Author Robert Stone, Known For 'Dog Soldiers,' Dies At 77
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The novelist Robert Stone once said his subject is America and Americans. The America he captured was the country of Altamont in Vietnam, the discordant end of the 1960s, and the follies that came after. He won the National Book Award in 1975 for his novel "Dog Soldiers." Over the weekend, Robert Stone died at his home in Key West, Florida, at 77 years old. NPR's Petra Mayer has this remembrance.
PETRA MAYER, BYLINE: It'd be safe to say that Robert Stone had an unusual childhood. His father was absent, and his beloved mother suffered from schizophrenia. They wandered around the country, sometimes only a step ahead of child welfare authorities, as he told WHYY's Fresh Air in 2007.
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ROBERT STONE: Although she got things somewhat scrambled, she really did love to read. And she was much more broad-minded about a great many things than plenty of people who were nominally sane.
MAYER: Stone bounced around from a Catholic orphanage, to the Navy, to New York City and finally fetched up in Northern California in Palo Alto's bohemian Perry Lane neighborhood just as the 1960s were getting underway. He met up with Ken Kesey and the group that became the Merry Pranksters, and it was idyllic at first. He once described Perry Lane as Eden with no snakes. But he said...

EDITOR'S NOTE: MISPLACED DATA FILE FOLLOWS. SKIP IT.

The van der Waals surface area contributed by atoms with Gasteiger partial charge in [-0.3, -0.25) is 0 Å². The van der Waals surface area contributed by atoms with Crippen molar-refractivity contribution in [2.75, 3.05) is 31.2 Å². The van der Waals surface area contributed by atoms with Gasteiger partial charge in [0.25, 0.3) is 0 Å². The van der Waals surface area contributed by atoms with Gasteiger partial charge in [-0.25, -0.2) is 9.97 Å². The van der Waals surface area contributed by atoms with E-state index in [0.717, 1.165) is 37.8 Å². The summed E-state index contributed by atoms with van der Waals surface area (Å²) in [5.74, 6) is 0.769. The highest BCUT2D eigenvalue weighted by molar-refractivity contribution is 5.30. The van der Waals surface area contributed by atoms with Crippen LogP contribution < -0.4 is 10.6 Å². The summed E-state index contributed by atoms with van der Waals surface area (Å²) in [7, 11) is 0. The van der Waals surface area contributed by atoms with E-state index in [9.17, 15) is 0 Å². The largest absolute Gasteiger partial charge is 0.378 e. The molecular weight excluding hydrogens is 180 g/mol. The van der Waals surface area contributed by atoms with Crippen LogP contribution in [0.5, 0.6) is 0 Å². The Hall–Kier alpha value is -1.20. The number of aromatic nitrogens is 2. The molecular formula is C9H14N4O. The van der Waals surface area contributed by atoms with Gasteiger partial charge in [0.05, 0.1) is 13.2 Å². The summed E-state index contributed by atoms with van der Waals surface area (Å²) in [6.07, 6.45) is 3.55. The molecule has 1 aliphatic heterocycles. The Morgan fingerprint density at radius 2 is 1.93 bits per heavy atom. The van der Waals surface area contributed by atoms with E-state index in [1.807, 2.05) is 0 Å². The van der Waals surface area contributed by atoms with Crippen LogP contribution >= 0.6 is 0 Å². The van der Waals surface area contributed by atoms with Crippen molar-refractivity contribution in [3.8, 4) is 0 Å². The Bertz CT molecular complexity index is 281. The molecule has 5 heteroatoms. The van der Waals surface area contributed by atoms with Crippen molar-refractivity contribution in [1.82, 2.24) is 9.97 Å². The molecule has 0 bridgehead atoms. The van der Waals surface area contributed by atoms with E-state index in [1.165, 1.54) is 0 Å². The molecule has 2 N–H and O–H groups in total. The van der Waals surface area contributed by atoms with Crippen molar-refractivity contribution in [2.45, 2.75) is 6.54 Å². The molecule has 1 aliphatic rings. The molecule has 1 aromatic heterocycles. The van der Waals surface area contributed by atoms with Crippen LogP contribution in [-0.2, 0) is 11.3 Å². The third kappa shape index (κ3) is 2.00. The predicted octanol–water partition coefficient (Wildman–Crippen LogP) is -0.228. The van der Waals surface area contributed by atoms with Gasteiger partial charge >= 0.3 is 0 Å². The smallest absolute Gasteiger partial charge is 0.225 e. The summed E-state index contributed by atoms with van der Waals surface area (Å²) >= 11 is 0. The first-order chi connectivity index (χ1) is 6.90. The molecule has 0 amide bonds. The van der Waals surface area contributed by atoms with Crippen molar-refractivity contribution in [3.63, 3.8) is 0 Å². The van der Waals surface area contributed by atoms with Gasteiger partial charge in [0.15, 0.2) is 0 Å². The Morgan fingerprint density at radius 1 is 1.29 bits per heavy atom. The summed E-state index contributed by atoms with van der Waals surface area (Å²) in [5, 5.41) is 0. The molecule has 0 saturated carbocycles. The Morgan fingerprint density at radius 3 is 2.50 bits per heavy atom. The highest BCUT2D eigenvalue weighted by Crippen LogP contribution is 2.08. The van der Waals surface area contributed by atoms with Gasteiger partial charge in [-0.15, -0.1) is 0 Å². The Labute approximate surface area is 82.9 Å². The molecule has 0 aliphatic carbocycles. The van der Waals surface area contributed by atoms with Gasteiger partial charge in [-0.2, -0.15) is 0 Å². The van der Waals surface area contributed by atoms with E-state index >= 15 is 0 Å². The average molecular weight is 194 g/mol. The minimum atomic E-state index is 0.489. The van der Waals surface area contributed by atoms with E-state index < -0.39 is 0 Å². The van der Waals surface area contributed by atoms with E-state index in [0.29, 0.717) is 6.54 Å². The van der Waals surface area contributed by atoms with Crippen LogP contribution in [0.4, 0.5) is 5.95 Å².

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STONE: I don't think I ever quite got on the utopian way of life.
MONA SIMPSON: He's certainly not sentimental about the counter culture, or for that matter about much else.
MAYER: That's novelist Mona Simpson, who knew Robert Stone through The Paris Review. She compares Stone to writers like Herman Melville and Joseph Conrad.
SIMPSON: In a sense, Conrad, he's definitely writing about our confrontation with other cultures and what that does to the souls and psyches of the people who are doing that, who are not necessarily the people who plan to do that.
MAYER: Stone got a taste of that confrontation in the late 1960s on a brief assignment as a journalist in Vietnam. You just had to stand in the middle of Constitution Square in Saigon and look around, and you could see how wrong, wrong, wrong this was, he later told The New York Times. It was this enormous, endless, boundless, topless, bottomless mistake, he said. That experience informed his most famous novel, the award-winning "Dog Soldiers," which follows three Americans who cook up an ill-fated plan to smuggle heroin home from Vietnam. It was later made into a movie, "Who'll Stop The Rain," starring Nick Nolte.
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NICK NOLTE: (As Ray Hicks) Your husband once told somebody I was a psychopath. You think he could be right?
MAYER: Stone kept on writing about missionaries and militiamen in Central America, about miserable actors in Hollywood, about all kinds of people chasing all kinds of dreams, even and especially when those dreams let them down. We need stories, he told The Paris Review, we can't identify ourselves without them. Petra Mayer, NPR News.
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